Ben Sasse led a Senate rebuke of anti-Catholic bigotry and put Democrats in a tough position

· January 17, 2019  
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Ben Sasse resolution
Senator Ben Sasse | YouTube

Last month, Sens. Kamala Harris, D-Calif., and Maize Hirono, D-Hawaii, disgraced the United States Senate by leveling bigoted anti-Catholic attacks against judicial nominee Brian Buescher because of his membership in the Knights of Columbus, a Catholic fraternal organization. Yesterday, the United States Senate rebuked the two Democrats, thanks to the leadership of Sen. Ben Sasse, R-Neb.

Harris and Hirono had questioned whether Buescher’s membership in the Knights of Columbus would affect his ability to fairly judge cases. Their line of questioning amounted to imposing an unconstitutional religious test for office on Buescher, opposing him because of his membership in what Hirono called an “extreme” religious organization. Sasse introduced a resolution that affirmed “the sense of the Senate that disqualifying a nominee to federal office on the basis of membership in the Knights of Columbus violates the Constitution of the United States.”

In a speech on the Senate floor, Sasse called on the Senate to “unanimously reaffirm our oath of office to a Constitution that rejects religious bigotry.”

Sasse’s speech slammed Harris’ and Hirono’s actions.

I want to tell you a story. Brian Buescher from my state was recently nominated by the president to be a federal judge for the district of Nebraska. This is an honor for him and for his family. It’s a celebration of his brain and his work ethic and his integrity. Oh, by the way, Brian is also Catholic, and he’s an active member of the Knights of Columbus.

The Knights of Columbus, for those of you who don’t know, is the largest Catholic fraternal service organization in the world. The Knights, there are 1.6 million members of the organization, raise millions of dollars for charity every year, and they contribute millions of hours of volunteer service. Like a lot of guys back in Nebraska, Brian joined the Knights of Columbus to give back, and also to be involved in a whole bunch of fish fries.

This is not the stuff of headlines, but it is the stuff of basic neighborliness. Well, this is where our story gets weird, because at Brian’s confirmation hearing before the Senate Judiciary Committee a few weeks ago, one of my colleagues on the Judiciary Committee called the Knights of Columbus an extremist organization. Huh? It got worse. Brian then got a letter from a member of this body asking him if he would resign his membership in the Knights of Columbus if he were confirmed to the federal bench to quote “avoid the appearance of bias.” 

This is nuts. We’re talking about the largest Catholic fraternal organization in the world being called an extremist organization and a nominee for the federal bench being asked if he would resign from this organization so that he could serve without the appearance of bias. The clear implication here was that Brian’s religious beliefs and his religious affiliations in this case and affiliation with the Catholic organization that invests countless hours and millions of dollars annually serving special needs kids — Brian was supposedly therefore potentially unfit for federal service.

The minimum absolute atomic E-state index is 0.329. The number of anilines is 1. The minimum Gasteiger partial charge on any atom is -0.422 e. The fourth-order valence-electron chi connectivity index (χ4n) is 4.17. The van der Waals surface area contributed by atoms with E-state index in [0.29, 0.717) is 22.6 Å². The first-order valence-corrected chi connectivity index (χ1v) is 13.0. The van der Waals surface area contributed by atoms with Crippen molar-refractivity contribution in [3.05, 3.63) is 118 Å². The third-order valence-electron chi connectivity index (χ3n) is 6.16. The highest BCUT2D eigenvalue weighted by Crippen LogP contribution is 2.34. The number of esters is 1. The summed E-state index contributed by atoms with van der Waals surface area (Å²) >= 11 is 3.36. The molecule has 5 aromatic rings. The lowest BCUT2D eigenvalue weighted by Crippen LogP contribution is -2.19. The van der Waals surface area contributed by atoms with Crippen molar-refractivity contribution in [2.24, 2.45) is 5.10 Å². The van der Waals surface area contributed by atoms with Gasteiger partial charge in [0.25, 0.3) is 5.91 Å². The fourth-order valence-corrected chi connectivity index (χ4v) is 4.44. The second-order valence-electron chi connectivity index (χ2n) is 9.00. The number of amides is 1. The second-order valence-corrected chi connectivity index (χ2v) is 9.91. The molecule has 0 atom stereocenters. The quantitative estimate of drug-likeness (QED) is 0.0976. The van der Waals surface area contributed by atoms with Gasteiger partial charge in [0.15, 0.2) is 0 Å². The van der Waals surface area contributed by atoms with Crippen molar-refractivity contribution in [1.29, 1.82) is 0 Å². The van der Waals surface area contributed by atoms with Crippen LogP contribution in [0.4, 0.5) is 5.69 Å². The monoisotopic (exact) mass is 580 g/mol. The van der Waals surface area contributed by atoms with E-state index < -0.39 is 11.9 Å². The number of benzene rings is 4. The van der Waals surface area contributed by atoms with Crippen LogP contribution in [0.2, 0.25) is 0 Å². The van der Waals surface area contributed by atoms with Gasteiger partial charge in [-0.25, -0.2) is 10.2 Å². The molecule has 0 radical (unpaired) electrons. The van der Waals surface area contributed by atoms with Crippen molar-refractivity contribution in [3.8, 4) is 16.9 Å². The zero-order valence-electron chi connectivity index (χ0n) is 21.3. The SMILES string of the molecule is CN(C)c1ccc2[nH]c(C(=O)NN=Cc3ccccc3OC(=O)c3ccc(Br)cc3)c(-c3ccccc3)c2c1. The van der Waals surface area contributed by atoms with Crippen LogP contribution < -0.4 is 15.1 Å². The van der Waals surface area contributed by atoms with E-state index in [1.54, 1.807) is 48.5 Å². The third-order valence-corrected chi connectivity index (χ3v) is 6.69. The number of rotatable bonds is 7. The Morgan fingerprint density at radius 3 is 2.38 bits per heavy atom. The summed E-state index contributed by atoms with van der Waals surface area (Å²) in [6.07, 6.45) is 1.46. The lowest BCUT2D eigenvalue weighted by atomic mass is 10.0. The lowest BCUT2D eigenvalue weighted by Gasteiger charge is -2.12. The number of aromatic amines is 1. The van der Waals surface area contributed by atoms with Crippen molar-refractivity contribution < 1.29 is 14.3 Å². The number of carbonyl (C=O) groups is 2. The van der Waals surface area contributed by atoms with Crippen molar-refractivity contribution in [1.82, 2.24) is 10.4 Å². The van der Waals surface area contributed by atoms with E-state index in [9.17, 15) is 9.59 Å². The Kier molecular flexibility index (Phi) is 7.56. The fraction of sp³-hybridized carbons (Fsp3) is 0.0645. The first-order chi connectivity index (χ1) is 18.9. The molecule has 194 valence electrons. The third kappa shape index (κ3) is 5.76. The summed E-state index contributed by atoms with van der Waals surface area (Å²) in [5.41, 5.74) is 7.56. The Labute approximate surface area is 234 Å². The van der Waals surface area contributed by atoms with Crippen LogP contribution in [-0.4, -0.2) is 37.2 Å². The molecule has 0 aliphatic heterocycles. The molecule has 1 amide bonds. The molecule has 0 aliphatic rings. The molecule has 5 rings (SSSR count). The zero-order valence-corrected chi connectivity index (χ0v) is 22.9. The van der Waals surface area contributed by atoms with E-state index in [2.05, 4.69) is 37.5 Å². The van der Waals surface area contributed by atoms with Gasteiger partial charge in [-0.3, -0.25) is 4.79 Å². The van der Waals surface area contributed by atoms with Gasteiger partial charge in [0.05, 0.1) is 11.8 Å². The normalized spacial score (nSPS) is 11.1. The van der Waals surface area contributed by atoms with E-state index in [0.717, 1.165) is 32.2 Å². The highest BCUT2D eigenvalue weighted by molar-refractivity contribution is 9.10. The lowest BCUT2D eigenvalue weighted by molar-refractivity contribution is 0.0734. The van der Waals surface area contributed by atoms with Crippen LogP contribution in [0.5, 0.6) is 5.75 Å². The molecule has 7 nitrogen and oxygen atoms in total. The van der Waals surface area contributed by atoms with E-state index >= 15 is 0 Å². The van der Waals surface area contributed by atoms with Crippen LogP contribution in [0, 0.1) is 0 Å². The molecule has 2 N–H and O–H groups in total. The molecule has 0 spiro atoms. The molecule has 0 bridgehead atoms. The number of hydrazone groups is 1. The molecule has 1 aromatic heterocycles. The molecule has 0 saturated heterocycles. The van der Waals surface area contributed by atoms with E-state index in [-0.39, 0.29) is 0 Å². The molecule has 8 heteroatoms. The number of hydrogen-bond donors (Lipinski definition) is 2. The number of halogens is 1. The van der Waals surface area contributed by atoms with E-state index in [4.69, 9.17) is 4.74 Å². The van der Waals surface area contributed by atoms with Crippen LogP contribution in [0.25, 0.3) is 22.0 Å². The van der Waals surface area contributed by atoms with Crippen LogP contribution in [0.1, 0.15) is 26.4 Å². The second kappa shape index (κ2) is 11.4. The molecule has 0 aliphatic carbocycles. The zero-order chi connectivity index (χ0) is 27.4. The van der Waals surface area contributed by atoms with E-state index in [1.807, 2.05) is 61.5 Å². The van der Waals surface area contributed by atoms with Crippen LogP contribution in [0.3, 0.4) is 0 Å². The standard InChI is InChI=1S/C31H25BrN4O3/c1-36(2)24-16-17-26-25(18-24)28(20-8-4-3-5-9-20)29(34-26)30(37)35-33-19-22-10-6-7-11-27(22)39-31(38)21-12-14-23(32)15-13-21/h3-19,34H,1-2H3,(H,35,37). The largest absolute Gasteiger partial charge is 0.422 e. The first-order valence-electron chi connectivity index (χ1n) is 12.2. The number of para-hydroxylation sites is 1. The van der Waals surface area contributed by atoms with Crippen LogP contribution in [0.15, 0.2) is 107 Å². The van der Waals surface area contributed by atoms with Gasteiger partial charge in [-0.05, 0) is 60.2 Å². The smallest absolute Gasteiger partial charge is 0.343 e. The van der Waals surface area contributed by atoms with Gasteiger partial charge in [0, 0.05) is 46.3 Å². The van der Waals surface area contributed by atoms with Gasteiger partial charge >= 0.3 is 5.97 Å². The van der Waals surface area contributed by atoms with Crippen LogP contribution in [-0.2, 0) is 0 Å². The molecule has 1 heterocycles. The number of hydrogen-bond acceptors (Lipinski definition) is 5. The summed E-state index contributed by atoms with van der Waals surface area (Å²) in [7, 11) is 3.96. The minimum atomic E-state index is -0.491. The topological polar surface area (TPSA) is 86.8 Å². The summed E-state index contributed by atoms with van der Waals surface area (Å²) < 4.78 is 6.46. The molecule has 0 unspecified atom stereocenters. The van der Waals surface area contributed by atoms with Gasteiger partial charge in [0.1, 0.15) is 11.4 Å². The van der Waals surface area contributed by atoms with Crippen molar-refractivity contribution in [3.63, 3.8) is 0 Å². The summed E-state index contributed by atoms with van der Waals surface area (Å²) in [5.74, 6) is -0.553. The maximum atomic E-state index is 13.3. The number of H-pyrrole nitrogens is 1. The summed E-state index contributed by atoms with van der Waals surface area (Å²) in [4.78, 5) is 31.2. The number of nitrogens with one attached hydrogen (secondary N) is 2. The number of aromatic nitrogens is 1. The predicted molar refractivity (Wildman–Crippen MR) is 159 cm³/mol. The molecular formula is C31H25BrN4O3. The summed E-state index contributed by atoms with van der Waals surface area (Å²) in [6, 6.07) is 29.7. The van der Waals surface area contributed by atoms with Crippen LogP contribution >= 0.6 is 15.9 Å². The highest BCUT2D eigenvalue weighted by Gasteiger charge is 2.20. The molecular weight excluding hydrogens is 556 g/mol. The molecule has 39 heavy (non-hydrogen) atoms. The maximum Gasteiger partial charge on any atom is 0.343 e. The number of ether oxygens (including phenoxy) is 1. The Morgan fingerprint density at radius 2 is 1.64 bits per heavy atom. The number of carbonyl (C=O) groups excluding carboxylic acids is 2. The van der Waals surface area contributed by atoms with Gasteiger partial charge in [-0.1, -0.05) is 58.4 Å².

This is the same kind of garbage that was thrown at a member of this body, John F. Kennedy, 60 years ago, when he was campaigning for the presidency. And so today I’ve introduced a resolution, a 101-level basic resolution, that simply reaffirms the belief of this body in American religious liberty. The resolution simply says that it is the sense of the Senate that disqualifying a nominee for the federal bench or for any federal office on the basis of his or her Catholic beliefs or membership in the Knights of Columbus violates the No Religious Test clause of the Constitution. That seems obvious on its face.

Sasse asked for unanimous consent to adopt his resolution, and in doing so he laid a trap. Either Hirono or Harris could have objected to this rebuke, forcing a vote. Any of the Democrats could have voted against the resolution rebuking their colleagues. But Wednesday was National Religious Freedom Day. Democrats had to stay silent as Harris, a 2020 contender, and Hirono, a rising star on the Left, were rebuked by the adoption of the resolution. If they had opposed the resolution, they would have been exposed as anti-religious bigots on a day celebrating religious freedom.

As Sasse said:

If a senator has a problem with this resolution, you’re probably in the wrong line of work, because this is what America is. This is a super-basic point — no religious tests. If someone has a problem with this resolution, what other parts of the Constitution are you against? Freedom of the press? Women’s right to vote? Freedom of speech? This isn’t hard. No religious test for serving on the federal bench.

The resolution was unanimously adopted by the Senate. Well done, Sen. Sasse.

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Author: Chris Pandolfo

Chris Pandolfo is a staff writer and type-shouter for Conservative Review. He holds a B.A. in politics and economics from Hillsdale College. His interests are conservative political philosophy, the American founding, and progressive rock. Follow him on Twitter for doom-saying and great album recommendations @ChrisCPandolfo.

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